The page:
2. Good ol’ networking – I enjoy networking in the sense of connecting with others over like-minded ideas. However, when I give someone my business card, I expect/desire one-on-one follow-up, NOT getting added to a mailing list right away. If you want to add your new connections to your mailing list, flat-out ASK the connections for consent. Recently, I asked my fellow leads group colleagues if it was ok for me to add them to my Hashtag Hustler mailing list: I only received a few responses, but that’s better than adding everyone without asking.

I’m sure there are other ways businesses can collect email addresses in-person, but these two are the most common ways I have observed. As you can see, it all boils down to ASKING FIRST. You know how the saying goes about assumptions: never ever assume that because you’ve connected with someone that they’re interested in being a part of your mailing list. People are increasingly guarded about their email inbox, so don’t become part of the problem: you may be moved to spam and blacklisted as a contact, which will do you no good.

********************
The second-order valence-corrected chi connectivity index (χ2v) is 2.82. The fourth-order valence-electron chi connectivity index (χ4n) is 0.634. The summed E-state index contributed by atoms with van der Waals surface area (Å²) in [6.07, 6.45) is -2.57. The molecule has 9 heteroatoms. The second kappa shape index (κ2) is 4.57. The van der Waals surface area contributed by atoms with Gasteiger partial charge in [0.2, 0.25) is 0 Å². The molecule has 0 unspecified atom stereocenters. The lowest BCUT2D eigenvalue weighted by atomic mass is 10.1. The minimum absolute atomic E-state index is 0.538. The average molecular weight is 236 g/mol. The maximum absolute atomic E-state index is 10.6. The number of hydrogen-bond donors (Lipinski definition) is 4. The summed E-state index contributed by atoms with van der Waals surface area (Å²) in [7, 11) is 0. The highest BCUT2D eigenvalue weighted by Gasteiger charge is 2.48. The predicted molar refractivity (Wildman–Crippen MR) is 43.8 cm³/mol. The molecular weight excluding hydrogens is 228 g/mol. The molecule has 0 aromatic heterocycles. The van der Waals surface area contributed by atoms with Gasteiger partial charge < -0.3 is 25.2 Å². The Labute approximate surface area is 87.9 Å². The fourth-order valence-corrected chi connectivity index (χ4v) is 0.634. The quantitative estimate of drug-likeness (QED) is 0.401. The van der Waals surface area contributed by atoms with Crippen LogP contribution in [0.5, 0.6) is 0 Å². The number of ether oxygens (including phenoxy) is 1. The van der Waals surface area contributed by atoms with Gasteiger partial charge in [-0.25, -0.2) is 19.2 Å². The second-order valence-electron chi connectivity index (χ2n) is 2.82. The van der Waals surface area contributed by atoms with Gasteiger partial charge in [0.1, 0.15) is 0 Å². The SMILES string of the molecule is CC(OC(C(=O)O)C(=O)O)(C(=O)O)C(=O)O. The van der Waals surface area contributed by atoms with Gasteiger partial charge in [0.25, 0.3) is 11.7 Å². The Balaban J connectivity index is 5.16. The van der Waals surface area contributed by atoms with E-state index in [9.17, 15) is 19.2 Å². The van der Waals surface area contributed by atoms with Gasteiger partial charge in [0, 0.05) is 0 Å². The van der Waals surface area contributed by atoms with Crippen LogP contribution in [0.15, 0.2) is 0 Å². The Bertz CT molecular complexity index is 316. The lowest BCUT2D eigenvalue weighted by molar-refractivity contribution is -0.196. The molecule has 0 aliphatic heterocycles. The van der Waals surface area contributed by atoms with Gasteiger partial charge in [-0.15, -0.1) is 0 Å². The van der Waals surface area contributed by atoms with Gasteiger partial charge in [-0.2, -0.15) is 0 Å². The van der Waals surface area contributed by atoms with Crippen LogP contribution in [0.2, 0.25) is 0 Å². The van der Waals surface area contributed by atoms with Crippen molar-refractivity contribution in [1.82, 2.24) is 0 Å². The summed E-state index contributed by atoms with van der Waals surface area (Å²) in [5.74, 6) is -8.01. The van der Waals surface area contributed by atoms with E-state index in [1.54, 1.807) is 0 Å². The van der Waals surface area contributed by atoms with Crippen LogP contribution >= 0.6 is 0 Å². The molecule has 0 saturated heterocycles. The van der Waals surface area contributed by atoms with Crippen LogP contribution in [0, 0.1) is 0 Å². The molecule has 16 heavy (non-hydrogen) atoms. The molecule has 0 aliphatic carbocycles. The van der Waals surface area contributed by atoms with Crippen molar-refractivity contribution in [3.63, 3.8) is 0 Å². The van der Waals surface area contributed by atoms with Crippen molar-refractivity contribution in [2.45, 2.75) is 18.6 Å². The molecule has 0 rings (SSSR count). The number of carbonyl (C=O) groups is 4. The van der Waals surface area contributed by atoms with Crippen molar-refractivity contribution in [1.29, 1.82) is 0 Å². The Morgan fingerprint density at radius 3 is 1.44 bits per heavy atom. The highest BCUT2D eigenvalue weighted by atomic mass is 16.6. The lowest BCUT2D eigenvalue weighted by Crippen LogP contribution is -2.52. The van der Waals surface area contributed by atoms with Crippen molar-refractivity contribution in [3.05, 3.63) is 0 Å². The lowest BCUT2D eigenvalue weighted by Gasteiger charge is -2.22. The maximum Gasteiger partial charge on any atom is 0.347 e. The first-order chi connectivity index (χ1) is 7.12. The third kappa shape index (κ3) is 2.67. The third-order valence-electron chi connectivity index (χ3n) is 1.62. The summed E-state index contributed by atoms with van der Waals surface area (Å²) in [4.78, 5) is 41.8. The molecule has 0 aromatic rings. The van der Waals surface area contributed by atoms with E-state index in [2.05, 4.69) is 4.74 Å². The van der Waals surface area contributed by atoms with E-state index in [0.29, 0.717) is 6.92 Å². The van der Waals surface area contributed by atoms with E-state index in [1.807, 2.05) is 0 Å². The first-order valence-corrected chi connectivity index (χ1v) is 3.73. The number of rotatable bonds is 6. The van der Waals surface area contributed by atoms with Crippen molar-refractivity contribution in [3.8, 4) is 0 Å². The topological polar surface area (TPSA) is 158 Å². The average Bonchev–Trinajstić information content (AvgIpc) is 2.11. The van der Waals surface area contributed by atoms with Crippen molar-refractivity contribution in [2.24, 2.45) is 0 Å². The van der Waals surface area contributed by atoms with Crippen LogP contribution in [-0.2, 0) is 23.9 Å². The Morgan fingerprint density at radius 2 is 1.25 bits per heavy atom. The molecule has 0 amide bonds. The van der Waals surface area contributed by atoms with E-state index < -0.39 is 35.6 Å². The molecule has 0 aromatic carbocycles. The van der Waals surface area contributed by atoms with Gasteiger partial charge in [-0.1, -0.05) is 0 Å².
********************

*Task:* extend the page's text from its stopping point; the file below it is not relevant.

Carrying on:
Pet Peeve: Lack of Follow-Through

Seriously, people. FOLLOW THROUGH. Image courtesy of stockimages at freedigitalphotos.net
Seriously, people. FOLLOW THROUGH. Image courtesy of stockimages at freedigitalphotos.net

This example is in no reference to my previous post regarding the potential connections I made between colleagues; this incident happened several months ago.

An acquaintance had posted on Twitter asking for financial advising, and I was happy to refer her to someone in my leads group at the Denver Metro Chamber of Commerce. However, once I made the introduction, my leads group colleague reached out to her and she never replied.

I find it highly unprofessional and just plain rude when people don’t follow through, ESPECIALLY when they are the ones asking for the help/assistance. Why even ask your network for resources when you’re not going to follow through? Do the work yourself after that; you’re on your own.